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Tuesday, March 4, 2014

A gift of a flowering African violet

I've given flowering, potted African violets as small token gifts for friend's birthdays, or when someone needed  a bit of cheering up, or even as a thinking-of-you gift following the passing of a friend's loved one. They don't cost me much of anything. Just soil, a pot, a plastic wrap and ribbon, plus my time and love.

I like to keep a few of these growing, hopefully having one at all times that could be flowering, ready at hand for a gift. But my supply dwindled to just the one, "mother plant".

Time to begin another set. This past October, I filled a 4-cell seed starter with soil. Then I plucked 4 leaves with stems from my mother plant, and inserted into the soil. I kept the soil damp, watering a coupled of times per week. I lost one leaf entirely, but 3 remain, with one having sprouted new leaves already.

It usually takes about 12 weeks for a plantlet (the grouping of small leaves) to develop from the time of cutting. I'll be keeping an eye on the other 2 leaves, hoping for another couple of plants.

This one, with the baby leaves attached, will be ready to pot up into its own pot in about 3 or 4 weeks. I want it to become strong and healthy before changing pots, but not wait so long that the plant has outgrown it's space and water supply.

It can take 6-9 months to go from baby plant to flowering one. But I have patience.

(Some experts recommend trimming 1/3 off the initial leaf at time of cutting. I've never done this, and still have success with propagation.)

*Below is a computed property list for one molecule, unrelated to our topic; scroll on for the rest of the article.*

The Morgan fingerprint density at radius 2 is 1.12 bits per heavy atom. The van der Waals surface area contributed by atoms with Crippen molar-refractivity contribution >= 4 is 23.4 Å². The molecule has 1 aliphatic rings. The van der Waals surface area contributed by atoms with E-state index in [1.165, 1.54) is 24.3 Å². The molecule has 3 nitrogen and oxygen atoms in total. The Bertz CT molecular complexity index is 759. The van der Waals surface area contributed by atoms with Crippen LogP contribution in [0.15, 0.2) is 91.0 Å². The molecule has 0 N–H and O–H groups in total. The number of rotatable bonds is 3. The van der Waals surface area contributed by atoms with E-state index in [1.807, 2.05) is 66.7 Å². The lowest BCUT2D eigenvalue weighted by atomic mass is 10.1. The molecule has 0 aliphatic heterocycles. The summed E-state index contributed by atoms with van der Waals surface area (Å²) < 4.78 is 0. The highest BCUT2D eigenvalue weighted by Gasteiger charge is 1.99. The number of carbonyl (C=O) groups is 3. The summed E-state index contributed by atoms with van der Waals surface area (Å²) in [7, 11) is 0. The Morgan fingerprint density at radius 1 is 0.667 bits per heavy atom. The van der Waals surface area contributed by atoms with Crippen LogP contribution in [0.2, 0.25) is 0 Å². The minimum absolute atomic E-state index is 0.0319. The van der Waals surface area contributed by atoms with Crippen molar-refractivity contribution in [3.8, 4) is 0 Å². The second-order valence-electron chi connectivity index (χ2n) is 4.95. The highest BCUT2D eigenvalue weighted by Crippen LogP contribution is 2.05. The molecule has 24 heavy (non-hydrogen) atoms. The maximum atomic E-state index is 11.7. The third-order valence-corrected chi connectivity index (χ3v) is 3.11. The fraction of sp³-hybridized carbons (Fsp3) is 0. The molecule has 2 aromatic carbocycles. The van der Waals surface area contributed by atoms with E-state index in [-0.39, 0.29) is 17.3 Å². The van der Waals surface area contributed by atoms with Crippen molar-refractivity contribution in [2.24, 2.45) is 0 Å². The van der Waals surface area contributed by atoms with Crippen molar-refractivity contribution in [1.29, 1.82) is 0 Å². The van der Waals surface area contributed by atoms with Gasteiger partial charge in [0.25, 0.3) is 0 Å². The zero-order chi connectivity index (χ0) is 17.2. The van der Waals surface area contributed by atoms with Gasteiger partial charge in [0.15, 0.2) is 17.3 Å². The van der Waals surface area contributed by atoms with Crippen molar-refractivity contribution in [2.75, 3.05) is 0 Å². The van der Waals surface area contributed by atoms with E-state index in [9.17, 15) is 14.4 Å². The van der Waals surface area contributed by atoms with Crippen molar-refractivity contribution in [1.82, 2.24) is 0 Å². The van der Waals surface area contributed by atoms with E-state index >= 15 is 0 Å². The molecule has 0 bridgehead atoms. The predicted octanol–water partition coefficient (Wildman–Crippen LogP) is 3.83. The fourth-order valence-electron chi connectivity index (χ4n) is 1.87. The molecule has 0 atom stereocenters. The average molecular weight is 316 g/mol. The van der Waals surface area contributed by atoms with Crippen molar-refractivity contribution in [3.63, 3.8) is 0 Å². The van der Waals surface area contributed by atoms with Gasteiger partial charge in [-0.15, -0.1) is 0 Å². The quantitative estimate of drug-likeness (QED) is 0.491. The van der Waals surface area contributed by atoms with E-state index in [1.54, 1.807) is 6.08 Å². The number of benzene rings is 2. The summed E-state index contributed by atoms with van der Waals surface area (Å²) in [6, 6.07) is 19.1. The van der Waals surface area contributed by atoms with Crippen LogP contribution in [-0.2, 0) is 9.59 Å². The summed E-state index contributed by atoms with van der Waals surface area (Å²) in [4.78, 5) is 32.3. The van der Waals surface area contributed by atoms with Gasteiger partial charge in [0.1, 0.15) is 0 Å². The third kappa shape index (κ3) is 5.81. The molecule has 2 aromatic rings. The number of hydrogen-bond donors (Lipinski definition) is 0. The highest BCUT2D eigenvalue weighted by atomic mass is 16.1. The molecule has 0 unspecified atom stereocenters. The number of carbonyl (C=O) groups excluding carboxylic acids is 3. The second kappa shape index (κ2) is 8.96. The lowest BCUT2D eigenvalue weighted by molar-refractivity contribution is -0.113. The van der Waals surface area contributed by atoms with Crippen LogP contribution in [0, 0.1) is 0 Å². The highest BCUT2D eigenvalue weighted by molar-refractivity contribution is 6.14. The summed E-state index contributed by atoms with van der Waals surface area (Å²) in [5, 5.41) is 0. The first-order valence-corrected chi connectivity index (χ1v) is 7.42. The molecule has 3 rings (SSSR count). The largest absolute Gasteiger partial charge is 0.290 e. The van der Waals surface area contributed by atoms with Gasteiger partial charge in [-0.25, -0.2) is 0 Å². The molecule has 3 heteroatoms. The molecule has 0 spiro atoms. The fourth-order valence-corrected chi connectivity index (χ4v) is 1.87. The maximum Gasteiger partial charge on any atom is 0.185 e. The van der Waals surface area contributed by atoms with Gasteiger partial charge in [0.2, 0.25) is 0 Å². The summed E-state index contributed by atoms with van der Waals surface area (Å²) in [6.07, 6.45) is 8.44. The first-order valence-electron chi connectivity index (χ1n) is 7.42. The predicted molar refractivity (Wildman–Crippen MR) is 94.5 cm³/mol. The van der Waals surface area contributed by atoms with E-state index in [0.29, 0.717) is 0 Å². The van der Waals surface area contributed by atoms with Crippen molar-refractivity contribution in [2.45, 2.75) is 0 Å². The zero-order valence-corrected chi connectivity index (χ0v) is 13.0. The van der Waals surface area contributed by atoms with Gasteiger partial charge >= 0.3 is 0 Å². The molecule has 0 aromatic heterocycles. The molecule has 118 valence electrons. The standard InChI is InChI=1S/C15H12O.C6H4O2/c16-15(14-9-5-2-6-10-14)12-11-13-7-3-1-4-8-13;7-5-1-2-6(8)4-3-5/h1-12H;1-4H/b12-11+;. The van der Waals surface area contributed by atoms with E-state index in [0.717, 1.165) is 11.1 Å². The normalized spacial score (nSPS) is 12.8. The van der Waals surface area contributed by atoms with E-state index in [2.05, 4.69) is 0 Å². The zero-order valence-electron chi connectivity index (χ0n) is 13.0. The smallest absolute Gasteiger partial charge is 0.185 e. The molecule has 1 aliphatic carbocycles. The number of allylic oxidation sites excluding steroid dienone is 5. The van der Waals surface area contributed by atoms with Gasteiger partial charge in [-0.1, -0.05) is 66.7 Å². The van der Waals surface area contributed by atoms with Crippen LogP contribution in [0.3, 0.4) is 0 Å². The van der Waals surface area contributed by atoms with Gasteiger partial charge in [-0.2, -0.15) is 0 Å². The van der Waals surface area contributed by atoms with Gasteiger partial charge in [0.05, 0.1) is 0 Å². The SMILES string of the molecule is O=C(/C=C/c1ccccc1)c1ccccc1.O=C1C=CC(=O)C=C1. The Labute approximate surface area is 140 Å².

Have you experimented with propagating plants? There's a method for propagating lilacs with just leaves. But I've never tried it, and am hoping to get more information on this method sometime.


  1. Umm, I don't think you want me in charge of houseplants. I seem to be a beacon of death. But I do love African violets!

    1. Hi Kris,
      That bad, huh? Too funny! I guess you don't get asked to plant-sit very often, then.
      I'm not all that great with houseplants, but I do okay with African violets.

    2. I have always heard that African violets are finicky to deal with, so you must have some houseplant skills! :)

      As you have probably guessed, my husband has the green thumb around here. We do have several houseplants which have survived for years. He often waters them but uses his coffee cup (filled with water but with the dregs of coffee in it) so maybe they like caffeine??

    3. If African violets are finicky, then I want to find what is considered easy! I do better with African violets than just about any other houseplant, although I have killed a few in my day. I do have what must be the ideal light for African violets, as my mother plant stays in bloom nearly year round. My biggest problem is haphazard watering.

    4. Yes, i think violets are all about the right amount of light. Many plants are like this. I love the idea of giving the small plants as gifts. I collect vintage flower vases and pots when I find them at the thrift store to give as gifts. I buy the flowers or plant. This would be even cheaper. But, I guess you have to stay at it year round so that you have a supply.

    5. Hi Christie,
      now that's a brilliant idea, to collect vintage pots for plants. That would elevate my gift of a blooming plant to something really special. Thank you for the suggestion!

  2. African violets are okay for cats so maybe I should get one.

    1. Hi live and learn,
      I thought about your cats when I posted this, and imagined their thought process, "hmmm, a new chew toy just for us!!".
      But that's good to know that African violets aren't harmful to cats. (They can't possibly taste good, though.)


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